I would like to see my grandson playing quarterback. I would like wide enough (FOV) to see the action around him, yet he will only be from 50 to 100 yards away from me. I fear something so overpowered that I will be reading the label on the football.


Thanks for this question and you are right, even at closer ranges your enjoyment of watching almost all sports can be enhanced with a good pair of binoculars, but ones that are too powerful will mean that you are way to focused on a single point and will thus miss out on all the action going on around it.

On my section on Choosing Binoculars for Sports, I go over what makes a good general all-round sports binocular and what features etc to look out for. However this mostly assumes that you don’t have front row seats.

For some sporting events, where you are much closer to the action, I highly recommend that you take a look at my section on butterfly binoculars!

Now I know this may sound strange, but these optics are not only for viewing insects and yes, whilst they may have a very close minimum focus, they also usually come with lower magnifications (6x or 7x) and with really wide field of views which will ensure that you also get to see all the action around the point you are focusing on.

Both these attributes, as well as the fact that they are usually quite compact (so easier to carry about) make many of them the perfect companion for many sports events like local or kids sports days, tennis, volleyball, beach soccer etc, where you are quite close to what is going on.

I hope that this helps and that you get to enjoy more of your grandson’s football games.

Have A Question For Me?Question: Cheap Shooting Range Binoculars

Need pro advice on which pair of bino’s I can buy for around $100.00 (£100) that has a (I think the thread size is1/4-20) to be able to use on a tripod when we go to the range to shoot….


Hi there, many thanks for sending in this question, which I will try and answer to the best of my knowledge:

Tripod Adaptable
The vast majority of the mid and full sized binoculars that I test are tripod adaptable. By that I mean, you can usually unscrew a cap on the front of the central hinge and then screw in a binocular tripod adapter.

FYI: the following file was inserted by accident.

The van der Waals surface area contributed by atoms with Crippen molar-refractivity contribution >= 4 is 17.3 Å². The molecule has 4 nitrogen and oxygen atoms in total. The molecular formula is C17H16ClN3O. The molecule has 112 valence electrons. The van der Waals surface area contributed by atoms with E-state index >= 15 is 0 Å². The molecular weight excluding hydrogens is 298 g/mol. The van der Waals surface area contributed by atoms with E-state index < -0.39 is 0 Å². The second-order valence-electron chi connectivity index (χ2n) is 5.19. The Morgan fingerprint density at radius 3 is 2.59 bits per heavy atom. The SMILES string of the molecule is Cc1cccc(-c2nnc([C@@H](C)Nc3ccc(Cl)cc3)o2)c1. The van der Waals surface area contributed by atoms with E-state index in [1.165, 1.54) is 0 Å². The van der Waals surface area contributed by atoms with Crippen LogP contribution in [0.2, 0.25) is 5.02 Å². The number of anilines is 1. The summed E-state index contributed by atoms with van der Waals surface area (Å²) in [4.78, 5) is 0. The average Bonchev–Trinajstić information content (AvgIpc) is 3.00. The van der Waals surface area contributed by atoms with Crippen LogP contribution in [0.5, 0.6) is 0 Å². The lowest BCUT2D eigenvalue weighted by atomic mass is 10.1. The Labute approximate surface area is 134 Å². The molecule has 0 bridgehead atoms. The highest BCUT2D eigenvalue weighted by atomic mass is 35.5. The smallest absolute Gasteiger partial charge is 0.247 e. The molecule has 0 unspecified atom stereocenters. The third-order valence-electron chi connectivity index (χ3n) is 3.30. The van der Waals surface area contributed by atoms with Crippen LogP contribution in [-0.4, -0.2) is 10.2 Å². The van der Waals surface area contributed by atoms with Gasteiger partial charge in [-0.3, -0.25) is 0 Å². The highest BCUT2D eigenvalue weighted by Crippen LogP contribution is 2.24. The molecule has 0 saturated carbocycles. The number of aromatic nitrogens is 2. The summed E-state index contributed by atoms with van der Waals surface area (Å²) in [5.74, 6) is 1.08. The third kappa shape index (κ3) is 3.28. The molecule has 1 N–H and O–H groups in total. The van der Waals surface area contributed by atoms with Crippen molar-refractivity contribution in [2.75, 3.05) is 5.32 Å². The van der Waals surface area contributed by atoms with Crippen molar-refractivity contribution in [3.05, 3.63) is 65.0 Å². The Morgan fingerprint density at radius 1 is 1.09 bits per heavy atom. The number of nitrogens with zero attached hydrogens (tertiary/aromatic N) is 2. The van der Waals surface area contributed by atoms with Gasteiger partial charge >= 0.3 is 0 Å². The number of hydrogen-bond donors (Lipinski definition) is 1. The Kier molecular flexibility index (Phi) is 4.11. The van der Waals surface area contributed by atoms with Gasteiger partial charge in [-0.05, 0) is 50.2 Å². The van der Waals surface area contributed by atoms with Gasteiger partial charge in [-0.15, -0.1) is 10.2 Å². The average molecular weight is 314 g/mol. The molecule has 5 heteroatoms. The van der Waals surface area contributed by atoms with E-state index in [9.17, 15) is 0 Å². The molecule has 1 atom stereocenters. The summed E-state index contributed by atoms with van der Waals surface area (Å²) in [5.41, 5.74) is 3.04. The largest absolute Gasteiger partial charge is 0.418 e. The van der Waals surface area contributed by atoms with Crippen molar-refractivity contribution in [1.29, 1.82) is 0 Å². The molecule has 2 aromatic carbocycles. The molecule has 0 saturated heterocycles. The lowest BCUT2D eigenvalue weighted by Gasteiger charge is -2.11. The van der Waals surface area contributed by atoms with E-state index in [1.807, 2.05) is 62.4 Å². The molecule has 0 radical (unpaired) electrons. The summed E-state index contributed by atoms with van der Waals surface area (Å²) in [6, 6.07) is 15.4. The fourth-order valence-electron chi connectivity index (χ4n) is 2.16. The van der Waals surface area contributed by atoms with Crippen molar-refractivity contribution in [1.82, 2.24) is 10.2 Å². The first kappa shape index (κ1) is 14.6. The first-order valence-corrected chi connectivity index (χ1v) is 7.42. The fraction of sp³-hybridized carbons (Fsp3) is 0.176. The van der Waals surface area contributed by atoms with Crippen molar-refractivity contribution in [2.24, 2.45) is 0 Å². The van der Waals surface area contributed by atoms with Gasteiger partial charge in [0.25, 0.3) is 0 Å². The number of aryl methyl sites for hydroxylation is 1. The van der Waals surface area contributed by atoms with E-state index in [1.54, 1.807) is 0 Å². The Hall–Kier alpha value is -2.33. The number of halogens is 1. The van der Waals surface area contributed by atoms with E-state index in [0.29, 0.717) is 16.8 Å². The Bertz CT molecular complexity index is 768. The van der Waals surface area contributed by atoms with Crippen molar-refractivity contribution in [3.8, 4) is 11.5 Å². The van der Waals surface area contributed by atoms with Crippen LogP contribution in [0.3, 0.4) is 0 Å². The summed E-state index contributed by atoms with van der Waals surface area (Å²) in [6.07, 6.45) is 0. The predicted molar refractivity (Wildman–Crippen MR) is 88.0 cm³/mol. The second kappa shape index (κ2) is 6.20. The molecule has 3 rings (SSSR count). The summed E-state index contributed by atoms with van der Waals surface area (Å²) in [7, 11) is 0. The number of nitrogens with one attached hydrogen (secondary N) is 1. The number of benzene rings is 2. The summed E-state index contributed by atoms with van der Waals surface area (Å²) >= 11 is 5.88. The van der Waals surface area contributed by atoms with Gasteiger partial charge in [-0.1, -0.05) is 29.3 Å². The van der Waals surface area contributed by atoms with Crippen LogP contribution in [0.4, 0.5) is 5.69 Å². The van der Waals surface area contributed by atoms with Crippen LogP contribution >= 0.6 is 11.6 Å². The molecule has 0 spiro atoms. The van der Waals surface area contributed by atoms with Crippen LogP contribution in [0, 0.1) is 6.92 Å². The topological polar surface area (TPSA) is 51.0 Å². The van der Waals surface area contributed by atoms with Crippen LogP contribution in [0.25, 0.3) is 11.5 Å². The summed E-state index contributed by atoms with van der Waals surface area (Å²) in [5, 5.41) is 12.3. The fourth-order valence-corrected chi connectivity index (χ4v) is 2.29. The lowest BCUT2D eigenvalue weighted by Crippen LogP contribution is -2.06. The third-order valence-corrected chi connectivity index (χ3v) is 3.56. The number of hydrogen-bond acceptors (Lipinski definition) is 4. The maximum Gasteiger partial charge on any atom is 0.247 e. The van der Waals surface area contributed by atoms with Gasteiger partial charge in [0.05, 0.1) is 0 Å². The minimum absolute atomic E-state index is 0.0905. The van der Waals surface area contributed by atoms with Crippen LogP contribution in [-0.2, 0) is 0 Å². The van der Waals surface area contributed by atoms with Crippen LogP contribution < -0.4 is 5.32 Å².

To my knowledge all tripod adapters come with a “standard” ¼ inch thread that just simply screws into the binocular and then you can simply attach this to your tripod.

Low Cost vs Cheap Binoculars
Here on BBR, I advise that you stay away from the very cheapest binoculars as they are really not worth the effort. However you can get a few decent pairs at just over $100 / £100 which I feel will be ideal for your needs out on the shooting range.

If you take a look at this page on the Best Binoculars for under $200 / £200, there are a couple of full sized bins that I recently reviewed that are of particular interest and which are tripod adaptable:

  • The Celestron Nature DX 8x42, which is also available in a 10x version should you need more power is only just over your budget.
  • Likewise, I highly suggest that you take a look at the Hawke Nature-Trek 8x42 Binoculars, which once again also come in a 10x model if you are shooting at longer distances and which cost just a little over $100.

If neither of those grab you, take a look at my section on the Best Value Binoculars and look under the Low Cost section, which has a couple of other bins that I have reviewed that may be of interest.


Have A Question For Me?Question: Best Buy, Mid Range/Cheap Birding Binoculars

Simply asked: What is the “Best buy in cheap/mid range birding binocular 8x40 or 8x42” currently on the market? Price tag max. 150 USD.


Thanks for the question, but to be honest there is no single best buy out there, but a number of them, which will vary depending on your needs, wants and likes.

Birdwatching & FOV
You say they are for birding, so you probably want to keep an eye on the Field of View (FOV) making sure it is nice and wide – Thus your initial choice of a bin with a 8x magnification is a good one as most 8x binoculars will have a wider view than more powerful instruments. The FOV may also be a way to make your final choice from your shortlist.

Take a look at these pages that have a number of suggestions and you wont go far wrong:

Have A Question For Me? Have a Question?

Whilst the BBR website contains loads of information on almost everything to do with optics and binoculars, everyone’s specific needs or problems are slightly different. So if you have a particular question that has not already been covered on the site, you and Contact Me Here.